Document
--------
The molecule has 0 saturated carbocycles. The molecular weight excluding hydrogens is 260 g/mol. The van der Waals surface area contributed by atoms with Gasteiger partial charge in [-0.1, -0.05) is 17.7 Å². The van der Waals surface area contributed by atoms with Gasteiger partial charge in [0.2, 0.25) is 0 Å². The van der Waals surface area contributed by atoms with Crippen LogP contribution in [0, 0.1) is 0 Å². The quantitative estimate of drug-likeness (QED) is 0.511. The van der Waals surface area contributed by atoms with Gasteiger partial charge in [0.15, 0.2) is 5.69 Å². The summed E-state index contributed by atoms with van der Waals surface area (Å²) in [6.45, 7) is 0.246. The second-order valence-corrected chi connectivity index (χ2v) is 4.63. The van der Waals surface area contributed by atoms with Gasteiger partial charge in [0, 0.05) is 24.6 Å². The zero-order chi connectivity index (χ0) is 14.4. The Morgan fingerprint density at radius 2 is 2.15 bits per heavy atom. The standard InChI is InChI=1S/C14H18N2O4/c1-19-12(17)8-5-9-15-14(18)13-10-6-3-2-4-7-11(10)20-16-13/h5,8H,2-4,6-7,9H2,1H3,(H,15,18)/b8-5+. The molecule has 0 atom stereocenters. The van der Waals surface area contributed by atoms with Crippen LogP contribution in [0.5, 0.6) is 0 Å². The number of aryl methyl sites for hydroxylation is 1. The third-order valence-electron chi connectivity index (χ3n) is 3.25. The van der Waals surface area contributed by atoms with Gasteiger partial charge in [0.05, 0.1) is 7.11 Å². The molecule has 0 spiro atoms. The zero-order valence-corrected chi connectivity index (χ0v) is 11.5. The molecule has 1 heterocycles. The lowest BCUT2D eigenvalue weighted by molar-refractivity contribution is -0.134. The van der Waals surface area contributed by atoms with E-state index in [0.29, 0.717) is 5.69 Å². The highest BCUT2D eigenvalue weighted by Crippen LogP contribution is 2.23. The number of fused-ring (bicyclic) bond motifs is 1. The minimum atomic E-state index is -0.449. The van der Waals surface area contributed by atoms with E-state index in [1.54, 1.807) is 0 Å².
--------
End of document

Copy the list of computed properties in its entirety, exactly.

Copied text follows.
The molecule has 0 saturated carbocycles. The molecular weight excluding hydrogens is 260 g/mol. The van der Waals surface area contributed by atoms with Gasteiger partial charge in [-0.1, -0.05) is 17.7 Å². The van der Waals surface area contributed by atoms with Gasteiger partial charge in [0.2, 0.25) is 0 Å². The van der Waals surface area contributed by atoms with Crippen LogP contribution in [0, 0.1) is 0 Å². The quantitative estimate of drug-likeness (QED) is 0.511. The van der Waals surface area contributed by atoms with Gasteiger partial charge in [0.15, 0.2) is 5.69 Å². The summed E-state index contributed by atoms with van der Waals surface area (Å²) in [6.45, 7) is 0.246. The second-order valence-corrected chi connectivity index (χ2v) is 4.63. The van der Waals surface area contributed by atoms with Gasteiger partial charge in [0, 0.05) is 24.6 Å². The zero-order chi connectivity index (χ0) is 14.4. The Morgan fingerprint density at radius 2 is 2.15 bits per heavy atom. The standard InChI is InChI=1S/C14H18N2O4/c1-19-12(17)8-5-9-15-14(18)13-10-6-3-2-4-7-11(10)20-16-13/h5,8H,2-4,6-7,9H2,1H3,(H,15,18)/b8-5+. The molecule has 0 atom stereocenters. The van der Waals surface area contributed by atoms with Crippen LogP contribution in [0.5, 0.6) is 0 Å². The number of aryl methyl sites for hydroxylation is 1. The third-order valence-electron chi connectivity index (χ3n) is 3.25. The van der Waals surface area contributed by atoms with Gasteiger partial charge in [0.05, 0.1) is 7.11 Å². The molecule has 0 spiro atoms. The zero-order valence-corrected chi connectivity index (χ0v) is 11.5. The molecule has 1 heterocycles. The lowest BCUT2D eigenvalue weighted by molar-refractivity contribution is -0.134. The van der Waals surface area contributed by atoms with E-state index in [0.29, 0.717) is 5.69 Å². The highest BCUT2D eigenvalue weighted by Crippen LogP contribution is 2.23. The number of fused-ring (bicyclic) bond motifs is 1. The minimum atomic E-state index is -0.449. The van der Waals surface area contributed by atoms with E-state index in [1.54, 1.807) is 0 Å².